Q: How has the approach of the redzone offensively changed through the years? It seemed like there was a time when the league trend was spread them out, and now it seems like it’s more bunched and flood.
A: I think each coordinator or each play caller, if you will, has their own fingerprint on what they like to do. Whether that’s copycat some other successful plays. What you’re trying to do as a coach is utilize the players in the best way you can utilize them to help them get the ball into the endzone, which is ultimately the main goal of an offense. I wouldn’t say we’re just one thing. We’re doing different things. We have a lot of things we could do and we will do during these training camps to figure out what we’re really good at. But that’s more of a one coordinator might see it a different way, and what you have and how you’re working with it and what abilities your quarterback has play into it.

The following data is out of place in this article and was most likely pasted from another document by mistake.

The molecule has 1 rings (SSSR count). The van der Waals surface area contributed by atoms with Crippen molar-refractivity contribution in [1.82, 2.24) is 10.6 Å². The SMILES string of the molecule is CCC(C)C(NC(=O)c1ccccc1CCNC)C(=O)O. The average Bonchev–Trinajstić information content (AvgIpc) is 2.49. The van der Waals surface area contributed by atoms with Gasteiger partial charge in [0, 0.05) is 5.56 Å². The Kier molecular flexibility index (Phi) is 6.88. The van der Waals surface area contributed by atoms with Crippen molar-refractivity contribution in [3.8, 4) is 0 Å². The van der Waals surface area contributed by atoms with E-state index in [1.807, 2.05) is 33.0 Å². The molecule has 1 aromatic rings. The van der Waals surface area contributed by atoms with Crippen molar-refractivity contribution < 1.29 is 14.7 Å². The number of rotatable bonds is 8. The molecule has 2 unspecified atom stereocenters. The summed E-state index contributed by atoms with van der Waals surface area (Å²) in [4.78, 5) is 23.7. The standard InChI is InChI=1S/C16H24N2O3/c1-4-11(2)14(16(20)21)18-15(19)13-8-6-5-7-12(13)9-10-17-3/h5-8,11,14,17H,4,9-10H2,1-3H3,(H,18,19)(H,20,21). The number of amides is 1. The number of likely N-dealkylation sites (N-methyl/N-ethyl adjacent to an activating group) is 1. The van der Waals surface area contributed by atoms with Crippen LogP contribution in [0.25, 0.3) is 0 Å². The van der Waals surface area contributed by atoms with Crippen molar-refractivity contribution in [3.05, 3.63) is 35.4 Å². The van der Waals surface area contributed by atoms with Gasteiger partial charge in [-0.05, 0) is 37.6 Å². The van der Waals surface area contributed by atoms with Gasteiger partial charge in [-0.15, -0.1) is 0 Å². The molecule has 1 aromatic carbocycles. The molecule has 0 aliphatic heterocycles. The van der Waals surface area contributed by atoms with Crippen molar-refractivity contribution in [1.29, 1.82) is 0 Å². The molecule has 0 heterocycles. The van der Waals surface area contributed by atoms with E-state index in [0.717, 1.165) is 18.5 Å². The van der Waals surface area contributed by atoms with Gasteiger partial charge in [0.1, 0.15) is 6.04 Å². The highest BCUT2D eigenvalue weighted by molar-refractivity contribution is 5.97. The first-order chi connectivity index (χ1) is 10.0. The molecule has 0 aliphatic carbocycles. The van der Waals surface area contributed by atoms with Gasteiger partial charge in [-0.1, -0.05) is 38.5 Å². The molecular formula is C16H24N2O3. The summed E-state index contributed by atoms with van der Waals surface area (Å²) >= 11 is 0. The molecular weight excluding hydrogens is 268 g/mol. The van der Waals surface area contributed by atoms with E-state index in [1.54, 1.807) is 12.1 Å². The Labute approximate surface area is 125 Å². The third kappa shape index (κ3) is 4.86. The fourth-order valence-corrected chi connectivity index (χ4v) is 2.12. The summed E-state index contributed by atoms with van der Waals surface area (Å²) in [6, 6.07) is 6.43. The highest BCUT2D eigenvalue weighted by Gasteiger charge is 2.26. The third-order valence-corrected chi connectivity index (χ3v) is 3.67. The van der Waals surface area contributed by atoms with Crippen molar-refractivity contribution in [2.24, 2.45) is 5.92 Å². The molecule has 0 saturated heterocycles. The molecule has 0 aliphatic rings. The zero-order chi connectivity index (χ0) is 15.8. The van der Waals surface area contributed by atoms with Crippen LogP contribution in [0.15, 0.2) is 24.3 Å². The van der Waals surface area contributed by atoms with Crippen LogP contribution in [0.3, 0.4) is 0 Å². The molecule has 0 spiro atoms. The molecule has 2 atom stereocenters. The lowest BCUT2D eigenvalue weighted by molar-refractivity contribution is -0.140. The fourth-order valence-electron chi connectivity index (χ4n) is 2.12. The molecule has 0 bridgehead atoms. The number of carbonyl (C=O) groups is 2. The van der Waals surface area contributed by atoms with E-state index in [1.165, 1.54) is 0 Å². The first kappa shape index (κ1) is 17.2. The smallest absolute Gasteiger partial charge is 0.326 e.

Q: What is your process throughout this camp to figure out if you and Mike Kafka will call the plays?
A: Yeah, (Offensive Coordinator) Mike (Kafka) has done a really good job in the spring, which he handled the scripts. And again, we talk on a day-to-day basis on plays and things to install. But he’s been on the headset with (Quarterback) Daniel (Jones). And he’ll be doing that through camp. And as we get closer to it, we’ll sit down and discuss it. But I’ve been really happy with Mike. Not just his communication with the quarterback, but how he’s handled the offensive staff, how he’s handled the players. He has a really good demeanor about himself. Once we cross that bridge, which we’ve still got a little bit here to go, you guys will know.
Q: You’ve known Leonard Williams as an opponent and having to scheme against him. What did you think of him all those years, and then what do you think of him now?
A: Well, it’s good to get to know him as a person. One, I thought he was a really good player. Got good length. Causes issues inside. Has power. Has quickness. Athletic. Drafted high for a reason. Really, it’s just getting to know the person and what a great person he is. Cares about his teammates. Smart football player. So, he’s a good guy to work with.
Q: Have you requested that he wear that open shirt?
A: Yeah, took that from Wink in his college days.
Q: Do you know who ripped his jersey?